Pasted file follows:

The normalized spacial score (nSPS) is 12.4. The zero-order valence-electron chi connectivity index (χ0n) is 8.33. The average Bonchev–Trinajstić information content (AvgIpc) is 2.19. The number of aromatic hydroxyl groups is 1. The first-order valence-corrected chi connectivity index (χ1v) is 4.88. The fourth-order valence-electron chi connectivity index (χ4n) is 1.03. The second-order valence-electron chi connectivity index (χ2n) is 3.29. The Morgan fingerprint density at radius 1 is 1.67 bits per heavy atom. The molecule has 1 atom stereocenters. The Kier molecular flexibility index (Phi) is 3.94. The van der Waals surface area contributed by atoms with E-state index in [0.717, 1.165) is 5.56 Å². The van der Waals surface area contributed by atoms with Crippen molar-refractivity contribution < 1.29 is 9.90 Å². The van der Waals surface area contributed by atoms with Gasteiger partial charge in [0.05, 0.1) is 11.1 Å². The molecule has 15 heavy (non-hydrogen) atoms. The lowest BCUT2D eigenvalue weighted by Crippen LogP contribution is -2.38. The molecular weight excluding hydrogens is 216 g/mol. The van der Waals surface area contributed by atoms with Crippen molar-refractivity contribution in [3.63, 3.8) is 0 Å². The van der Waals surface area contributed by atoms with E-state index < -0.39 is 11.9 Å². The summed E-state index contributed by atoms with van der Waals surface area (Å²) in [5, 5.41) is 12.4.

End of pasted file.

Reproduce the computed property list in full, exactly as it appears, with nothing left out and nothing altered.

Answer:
The normalized spacial score (nSPS) is 12.4. The zero-order valence-electron chi connectivity index (χ0n) is 8.33. The average Bonchev–Trinajstić information content (AvgIpc) is 2.19. The number of aromatic hydroxyl groups is 1. The first-order valence-corrected chi connectivity index (χ1v) is 4.88. The fourth-order valence-electron chi connectivity index (χ4n) is 1.03. The second-order valence-electron chi connectivity index (χ2n) is 3.29. The Morgan fingerprint density at radius 1 is 1.67 bits per heavy atom. The molecule has 1 atom stereocenters. The Kier molecular flexibility index (Phi) is 3.94. The van der Waals surface area contributed by atoms with E-state index in [0.717, 1.165) is 5.56 Å². The van der Waals surface area contributed by atoms with Crippen molar-refractivity contribution < 1.29 is 9.90 Å². The van der Waals surface area contributed by atoms with Gasteiger partial charge in [0.05, 0.1) is 11.1 Å². The molecule has 15 heavy (non-hydrogen) atoms. The lowest BCUT2D eigenvalue weighted by Crippen LogP contribution is -2.38. The molecular weight excluding hydrogens is 216 g/mol. The van der Waals surface area contributed by atoms with Crippen molar-refractivity contribution in [3.63, 3.8) is 0 Å². The van der Waals surface area contributed by atoms with E-state index < -0.39 is 11.9 Å². The summed E-state index contributed by atoms with van der Waals surface area (Å²) in [5, 5.41) is 12.4.